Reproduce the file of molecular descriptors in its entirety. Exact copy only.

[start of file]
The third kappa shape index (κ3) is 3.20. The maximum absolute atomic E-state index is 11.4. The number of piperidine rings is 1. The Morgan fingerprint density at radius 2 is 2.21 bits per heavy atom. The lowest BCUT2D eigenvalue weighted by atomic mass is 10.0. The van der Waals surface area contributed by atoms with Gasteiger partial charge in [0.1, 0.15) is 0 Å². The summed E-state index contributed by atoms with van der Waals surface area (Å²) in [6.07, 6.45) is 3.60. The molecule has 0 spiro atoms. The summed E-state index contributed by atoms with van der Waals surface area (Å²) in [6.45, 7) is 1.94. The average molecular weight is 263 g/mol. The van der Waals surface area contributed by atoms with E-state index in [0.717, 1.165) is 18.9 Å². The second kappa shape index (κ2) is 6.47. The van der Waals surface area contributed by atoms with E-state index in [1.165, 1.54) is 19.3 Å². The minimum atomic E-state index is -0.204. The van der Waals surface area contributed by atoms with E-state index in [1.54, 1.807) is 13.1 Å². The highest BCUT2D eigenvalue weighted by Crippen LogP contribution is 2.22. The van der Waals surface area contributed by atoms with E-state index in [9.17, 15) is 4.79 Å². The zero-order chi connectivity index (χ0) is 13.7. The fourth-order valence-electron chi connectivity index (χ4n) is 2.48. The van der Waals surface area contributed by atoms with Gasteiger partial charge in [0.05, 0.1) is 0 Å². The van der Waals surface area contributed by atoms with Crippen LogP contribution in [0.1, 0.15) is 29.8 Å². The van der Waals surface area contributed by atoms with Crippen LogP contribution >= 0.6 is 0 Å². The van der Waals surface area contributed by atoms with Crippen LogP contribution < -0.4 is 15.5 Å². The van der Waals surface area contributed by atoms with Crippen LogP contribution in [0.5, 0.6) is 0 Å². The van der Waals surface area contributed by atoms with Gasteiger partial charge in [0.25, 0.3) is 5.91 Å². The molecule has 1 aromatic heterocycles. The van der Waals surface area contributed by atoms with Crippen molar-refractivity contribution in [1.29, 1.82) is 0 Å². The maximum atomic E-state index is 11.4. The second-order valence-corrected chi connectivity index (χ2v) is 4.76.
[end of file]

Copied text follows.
The third kappa shape index (κ3) is 3.20. The maximum absolute atomic E-state index is 11.4. The number of piperidine rings is 1. The Morgan fingerprint density at radius 2 is 2.21 bits per heavy atom. The lowest BCUT2D eigenvalue weighted by atomic mass is 10.0. The van der Waals surface area contributed by atoms with Gasteiger partial charge in [0.1, 0.15) is 0 Å². The summed E-state index contributed by atoms with van der Waals surface area (Å²) in [6.07, 6.45) is 3.60. The molecule has 0 spiro atoms. The summed E-state index contributed by atoms with van der Waals surface area (Å²) in [6.45, 7) is 1.94. The average molecular weight is 263 g/mol. The van der Waals surface area contributed by atoms with E-state index in [0.717, 1.165) is 18.9 Å². The second kappa shape index (κ2) is 6.47. The van der Waals surface area contributed by atoms with E-state index in [1.165, 1.54) is 19.3 Å². The minimum atomic E-state index is -0.204. The van der Waals surface area contributed by atoms with E-state index in [1.54, 1.807) is 13.1 Å². The highest BCUT2D eigenvalue weighted by Crippen LogP contribution is 2.22. The van der Waals surface area contributed by atoms with E-state index in [9.17, 15) is 4.79 Å². The zero-order chi connectivity index (χ0) is 13.7. The fourth-order valence-electron chi connectivity index (χ4n) is 2.48. The van der Waals surface area contributed by atoms with Gasteiger partial charge in [0.05, 0.1) is 0 Å². The van der Waals surface area contributed by atoms with Crippen LogP contribution in [0.1, 0.15) is 29.8 Å². The van der Waals surface area contributed by atoms with Crippen LogP contribution >= 0.6 is 0 Å². The van der Waals surface area contributed by atoms with Crippen LogP contribution < -0.4 is 15.5 Å². The van der Waals surface area contributed by atoms with Crippen LogP contribution in [0.5, 0.6) is 0 Å². The van der Waals surface area contributed by atoms with Gasteiger partial charge in [0.25, 0.3) is 5.91 Å². The molecule has 1 aromatic heterocycles. The van der Waals surface area contributed by atoms with Crippen molar-refractivity contribution in [1.29, 1.82) is 0 Å². The maximum atomic E-state index is 11.4. The second-order valence-corrected chi connectivity index (χ2v) is 4.76.